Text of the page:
Smash Your Stories. We love those happily-ever-after stories, don’t we? We love it when the Whos hold hands singing while the Grinch’s heart swells. We love to see the villain get her ass kicked and the underdog to win and the puppy to find its way home. Those stories are zero calorie, guilt-free chocolate cakes made from the best stuff there is—love, justice, compassion, kindness, joy, laughter—bloating us with hope and positivity. But those aren’t the stories we tell ourselves on the regular, are they? The loops running in our minds begin with, “Once upon a time there was a girl who was sucking all over the place;” “There was this unlovable disaster of a girl who;” “Here’s a story about this girl who spent her whole life screwing up everything that was good..” I love reading Stephen King, but I am pretty sick of him hanging out in my head spinning these dark, twisted tales of fiction. I have spent a sizable chunk of my relatively short life hardening a bunch of lies into truths, etching stories that don’t serve, that only scar, that have been distorted and mangled over time into stones of truth. Fuck. That. Noise.

I developed my appetite for books early on as a kid. I was like a seagull gorging on whatever I could stick my beak into. One of my favorite types of series was the Choose Your Own Adventure books. I would haul a tidy stack of those from the library and disappear for hours. Sure, I admit cheating, peeking ahead to page 52 to see if I wound up falling down a mine shaft or escaped the creepy ghost town with my treasure. No judgment please. Many people say that life is one big choose your own adventure book. I say, let’s start smaller than the whole of your entire life. Let’s start with chatter in our heads, let’s start with the stories we tell ourselves every damn minute of the day. Let’s remember that we’re the authors of these tales and if they are overwhelmingly riddled with pain, darkness, and toxic sludge then it’s time to smash those stories. You get to skip ahead to page 52 and fill new volumes with stories that honor your real self, that speak your truths, and that make you the kick-ass hero of your own life.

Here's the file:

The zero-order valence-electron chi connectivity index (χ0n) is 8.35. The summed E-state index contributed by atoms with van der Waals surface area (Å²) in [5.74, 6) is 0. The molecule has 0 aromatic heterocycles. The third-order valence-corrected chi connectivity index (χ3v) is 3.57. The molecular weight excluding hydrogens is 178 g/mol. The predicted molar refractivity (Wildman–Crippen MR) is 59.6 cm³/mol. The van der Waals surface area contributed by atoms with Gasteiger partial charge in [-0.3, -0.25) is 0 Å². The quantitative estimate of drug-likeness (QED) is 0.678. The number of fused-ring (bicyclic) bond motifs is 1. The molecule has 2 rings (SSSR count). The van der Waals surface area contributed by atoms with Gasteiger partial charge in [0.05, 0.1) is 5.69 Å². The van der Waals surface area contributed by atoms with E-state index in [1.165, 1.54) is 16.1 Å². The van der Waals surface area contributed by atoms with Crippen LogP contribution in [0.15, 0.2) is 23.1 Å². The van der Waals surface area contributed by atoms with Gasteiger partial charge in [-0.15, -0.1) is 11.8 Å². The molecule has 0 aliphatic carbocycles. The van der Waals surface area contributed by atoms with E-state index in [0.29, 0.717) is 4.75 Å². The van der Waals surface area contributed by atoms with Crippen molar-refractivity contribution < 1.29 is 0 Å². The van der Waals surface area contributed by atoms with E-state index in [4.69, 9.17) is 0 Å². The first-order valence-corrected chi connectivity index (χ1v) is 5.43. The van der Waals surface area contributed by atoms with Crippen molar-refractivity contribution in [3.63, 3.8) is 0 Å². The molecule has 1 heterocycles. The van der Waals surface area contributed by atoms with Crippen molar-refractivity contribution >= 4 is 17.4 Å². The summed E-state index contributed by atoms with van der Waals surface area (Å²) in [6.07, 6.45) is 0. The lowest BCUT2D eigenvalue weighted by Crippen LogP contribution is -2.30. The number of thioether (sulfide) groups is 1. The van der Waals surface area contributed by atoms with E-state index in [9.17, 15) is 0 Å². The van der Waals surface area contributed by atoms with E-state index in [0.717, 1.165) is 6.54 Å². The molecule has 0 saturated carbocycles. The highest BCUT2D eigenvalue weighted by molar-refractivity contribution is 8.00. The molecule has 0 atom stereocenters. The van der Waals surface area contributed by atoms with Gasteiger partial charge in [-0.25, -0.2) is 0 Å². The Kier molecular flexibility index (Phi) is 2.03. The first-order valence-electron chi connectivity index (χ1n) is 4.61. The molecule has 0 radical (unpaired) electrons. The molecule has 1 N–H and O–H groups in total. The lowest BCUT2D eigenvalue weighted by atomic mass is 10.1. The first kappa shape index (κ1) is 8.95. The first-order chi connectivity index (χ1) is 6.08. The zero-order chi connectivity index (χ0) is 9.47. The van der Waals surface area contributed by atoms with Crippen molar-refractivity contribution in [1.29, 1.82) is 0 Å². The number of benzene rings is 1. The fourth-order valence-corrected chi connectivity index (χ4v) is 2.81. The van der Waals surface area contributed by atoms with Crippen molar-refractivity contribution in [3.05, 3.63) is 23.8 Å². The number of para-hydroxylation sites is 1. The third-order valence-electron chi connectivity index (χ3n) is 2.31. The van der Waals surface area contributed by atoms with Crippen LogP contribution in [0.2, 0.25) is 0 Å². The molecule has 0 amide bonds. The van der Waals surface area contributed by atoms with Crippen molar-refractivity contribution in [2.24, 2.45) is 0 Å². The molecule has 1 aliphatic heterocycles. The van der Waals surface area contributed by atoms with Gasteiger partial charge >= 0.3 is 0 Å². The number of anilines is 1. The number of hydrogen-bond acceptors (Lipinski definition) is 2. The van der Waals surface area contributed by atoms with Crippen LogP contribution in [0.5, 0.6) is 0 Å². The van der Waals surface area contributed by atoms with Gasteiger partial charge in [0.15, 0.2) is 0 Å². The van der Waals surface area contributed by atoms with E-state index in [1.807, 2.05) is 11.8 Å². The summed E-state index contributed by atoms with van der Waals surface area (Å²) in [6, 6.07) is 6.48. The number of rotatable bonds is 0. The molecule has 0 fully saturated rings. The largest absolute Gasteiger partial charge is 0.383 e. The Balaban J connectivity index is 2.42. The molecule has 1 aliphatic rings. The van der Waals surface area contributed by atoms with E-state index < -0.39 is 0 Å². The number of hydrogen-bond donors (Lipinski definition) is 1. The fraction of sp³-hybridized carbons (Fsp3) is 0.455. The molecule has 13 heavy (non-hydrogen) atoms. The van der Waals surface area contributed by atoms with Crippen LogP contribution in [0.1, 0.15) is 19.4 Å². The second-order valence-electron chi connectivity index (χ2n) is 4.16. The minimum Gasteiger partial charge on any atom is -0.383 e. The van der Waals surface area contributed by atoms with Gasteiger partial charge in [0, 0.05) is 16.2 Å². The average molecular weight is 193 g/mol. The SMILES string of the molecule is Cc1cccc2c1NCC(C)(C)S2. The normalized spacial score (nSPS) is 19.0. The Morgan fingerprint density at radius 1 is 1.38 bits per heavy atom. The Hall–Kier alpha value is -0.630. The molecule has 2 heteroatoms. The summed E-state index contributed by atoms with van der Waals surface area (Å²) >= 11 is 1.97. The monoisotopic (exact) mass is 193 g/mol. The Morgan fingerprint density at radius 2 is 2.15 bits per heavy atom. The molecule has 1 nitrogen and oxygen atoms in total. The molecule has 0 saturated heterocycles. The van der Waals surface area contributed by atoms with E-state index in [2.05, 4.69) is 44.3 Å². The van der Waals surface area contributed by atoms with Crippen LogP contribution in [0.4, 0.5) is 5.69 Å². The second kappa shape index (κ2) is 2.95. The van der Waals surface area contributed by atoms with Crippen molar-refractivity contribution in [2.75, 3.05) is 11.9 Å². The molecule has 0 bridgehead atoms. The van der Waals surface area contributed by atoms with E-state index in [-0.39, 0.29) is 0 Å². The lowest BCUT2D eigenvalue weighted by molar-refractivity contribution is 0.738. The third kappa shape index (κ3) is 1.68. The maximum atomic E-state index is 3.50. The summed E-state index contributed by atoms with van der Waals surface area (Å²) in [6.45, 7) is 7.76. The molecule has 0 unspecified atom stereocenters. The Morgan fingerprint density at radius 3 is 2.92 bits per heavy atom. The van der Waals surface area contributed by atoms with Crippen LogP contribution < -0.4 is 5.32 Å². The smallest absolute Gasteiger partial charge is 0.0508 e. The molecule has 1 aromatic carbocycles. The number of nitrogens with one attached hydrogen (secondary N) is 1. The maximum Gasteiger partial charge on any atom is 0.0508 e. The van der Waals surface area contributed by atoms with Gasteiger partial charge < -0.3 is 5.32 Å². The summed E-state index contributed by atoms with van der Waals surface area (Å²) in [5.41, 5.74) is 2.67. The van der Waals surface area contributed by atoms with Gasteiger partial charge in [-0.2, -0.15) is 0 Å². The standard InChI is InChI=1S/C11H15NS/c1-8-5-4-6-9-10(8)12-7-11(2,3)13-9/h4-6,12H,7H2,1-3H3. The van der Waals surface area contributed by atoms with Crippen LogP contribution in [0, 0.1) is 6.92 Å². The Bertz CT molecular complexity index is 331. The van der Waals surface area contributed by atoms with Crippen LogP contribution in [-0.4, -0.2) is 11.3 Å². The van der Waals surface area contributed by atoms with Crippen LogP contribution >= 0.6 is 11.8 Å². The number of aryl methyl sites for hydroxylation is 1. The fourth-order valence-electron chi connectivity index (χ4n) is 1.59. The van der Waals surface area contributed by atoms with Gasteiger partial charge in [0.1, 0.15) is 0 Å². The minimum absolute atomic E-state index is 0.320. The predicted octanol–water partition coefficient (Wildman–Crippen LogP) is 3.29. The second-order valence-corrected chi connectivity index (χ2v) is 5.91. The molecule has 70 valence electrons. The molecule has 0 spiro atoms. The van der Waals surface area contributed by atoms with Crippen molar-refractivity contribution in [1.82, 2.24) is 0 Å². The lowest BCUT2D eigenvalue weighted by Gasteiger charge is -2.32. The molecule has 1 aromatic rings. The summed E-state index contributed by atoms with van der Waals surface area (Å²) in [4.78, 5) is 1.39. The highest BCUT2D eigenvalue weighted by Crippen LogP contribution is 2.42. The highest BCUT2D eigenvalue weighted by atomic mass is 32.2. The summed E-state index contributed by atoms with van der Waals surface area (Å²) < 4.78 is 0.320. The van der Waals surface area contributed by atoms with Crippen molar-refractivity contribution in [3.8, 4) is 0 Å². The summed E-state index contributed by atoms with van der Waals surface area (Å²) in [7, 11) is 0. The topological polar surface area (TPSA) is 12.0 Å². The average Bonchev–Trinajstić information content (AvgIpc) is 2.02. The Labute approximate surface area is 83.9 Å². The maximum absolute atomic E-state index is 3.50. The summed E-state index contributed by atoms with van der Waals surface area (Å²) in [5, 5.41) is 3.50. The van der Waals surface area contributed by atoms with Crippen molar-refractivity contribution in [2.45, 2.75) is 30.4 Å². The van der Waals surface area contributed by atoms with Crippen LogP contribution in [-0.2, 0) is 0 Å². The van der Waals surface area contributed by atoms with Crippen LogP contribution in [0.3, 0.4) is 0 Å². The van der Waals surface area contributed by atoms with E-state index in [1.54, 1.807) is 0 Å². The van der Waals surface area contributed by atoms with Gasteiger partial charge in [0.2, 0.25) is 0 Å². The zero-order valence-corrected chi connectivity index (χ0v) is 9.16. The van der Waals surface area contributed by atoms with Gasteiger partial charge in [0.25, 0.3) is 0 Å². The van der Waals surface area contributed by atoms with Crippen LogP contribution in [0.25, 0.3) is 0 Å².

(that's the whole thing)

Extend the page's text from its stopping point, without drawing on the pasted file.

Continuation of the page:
There’s no way to wrap any of this up with fancy ribbon and tuck it neatly on a shelf. If that were life, we’d all have luxury closets bursting with boxes and bags of issues labeled “DONE,” “SOLVED,” and “OWNED THAT SHIT.” I know I will have to keep smashing my stories and releasing my junky-like need for control. I know I will have to be the steward of my own being and becoming, and that’s okay, because I also know I’ve got the stuff of galaxies on my side.